The Desert Left Behind
Marine iguana (Amblyrhynchus cristatus) - Santa Cruz Island, Galapagos National Park, Ecuador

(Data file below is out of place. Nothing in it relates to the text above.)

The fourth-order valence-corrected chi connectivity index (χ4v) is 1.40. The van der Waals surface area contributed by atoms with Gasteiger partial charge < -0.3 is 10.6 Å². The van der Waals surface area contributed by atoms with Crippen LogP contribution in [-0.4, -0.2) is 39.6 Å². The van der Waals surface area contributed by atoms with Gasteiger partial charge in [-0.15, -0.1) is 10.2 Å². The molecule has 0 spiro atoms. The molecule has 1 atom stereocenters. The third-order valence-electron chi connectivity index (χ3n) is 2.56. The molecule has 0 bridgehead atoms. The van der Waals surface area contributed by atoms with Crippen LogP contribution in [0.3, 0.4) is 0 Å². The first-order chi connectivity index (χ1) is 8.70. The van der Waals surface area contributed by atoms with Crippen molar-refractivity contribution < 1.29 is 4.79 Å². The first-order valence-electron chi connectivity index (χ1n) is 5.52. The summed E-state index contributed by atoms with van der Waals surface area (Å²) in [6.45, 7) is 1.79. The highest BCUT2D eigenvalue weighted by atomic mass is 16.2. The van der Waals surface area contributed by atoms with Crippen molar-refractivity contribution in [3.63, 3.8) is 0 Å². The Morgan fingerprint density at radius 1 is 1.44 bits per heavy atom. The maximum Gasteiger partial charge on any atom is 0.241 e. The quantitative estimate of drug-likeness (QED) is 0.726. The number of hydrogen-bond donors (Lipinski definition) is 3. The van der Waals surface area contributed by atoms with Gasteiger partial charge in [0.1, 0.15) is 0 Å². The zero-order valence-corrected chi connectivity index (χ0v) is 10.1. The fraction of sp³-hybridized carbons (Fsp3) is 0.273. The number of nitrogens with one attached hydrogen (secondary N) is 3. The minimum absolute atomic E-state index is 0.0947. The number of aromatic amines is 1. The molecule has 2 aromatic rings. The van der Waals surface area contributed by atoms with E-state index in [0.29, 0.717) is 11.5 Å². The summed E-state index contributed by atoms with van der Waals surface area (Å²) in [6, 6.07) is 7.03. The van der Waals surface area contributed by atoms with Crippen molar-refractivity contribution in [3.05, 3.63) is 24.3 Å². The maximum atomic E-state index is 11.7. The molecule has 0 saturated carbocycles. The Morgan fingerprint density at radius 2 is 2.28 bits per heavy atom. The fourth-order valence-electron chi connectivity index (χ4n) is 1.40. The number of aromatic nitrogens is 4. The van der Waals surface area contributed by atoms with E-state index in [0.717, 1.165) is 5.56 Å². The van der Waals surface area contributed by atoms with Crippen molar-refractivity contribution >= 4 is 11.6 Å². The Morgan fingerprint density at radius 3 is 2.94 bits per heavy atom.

The niche these iguanas have evolved to occupy is quite amazing. Here you can see one basking on some lava at the edge of the coast, the way I photographed this iguana is pointing toward the interior of the island where you can see the dry desert scrub that lies along the coast. Had I taken this photo from the other side you would see this iguana resting on a strip of lava and then the ocean. Desert on one side and ocean on the other, with a barren strip of lava in the middle, this hardly seems like a nourishing environment to live in. However these iguanas flourish, they take to the water to feed and will lay their eggs in the sandy habitat visible behind this iguana. Due to these lizard's propensity towards life in the ocean there are many shots of them with it. The iguanas no longer need to venture into nor can they survive in the interior of the island, but we shouldn't forget their ancestors came from terrestrial habitats and their closest relatives the Ctenosaura iguanas can still be found in habitat like the desert you see behind. Their common ancestor may very well have been found in a similar habitat, however over millions of years and great evolutionary changes the marine iguanas have left it behind.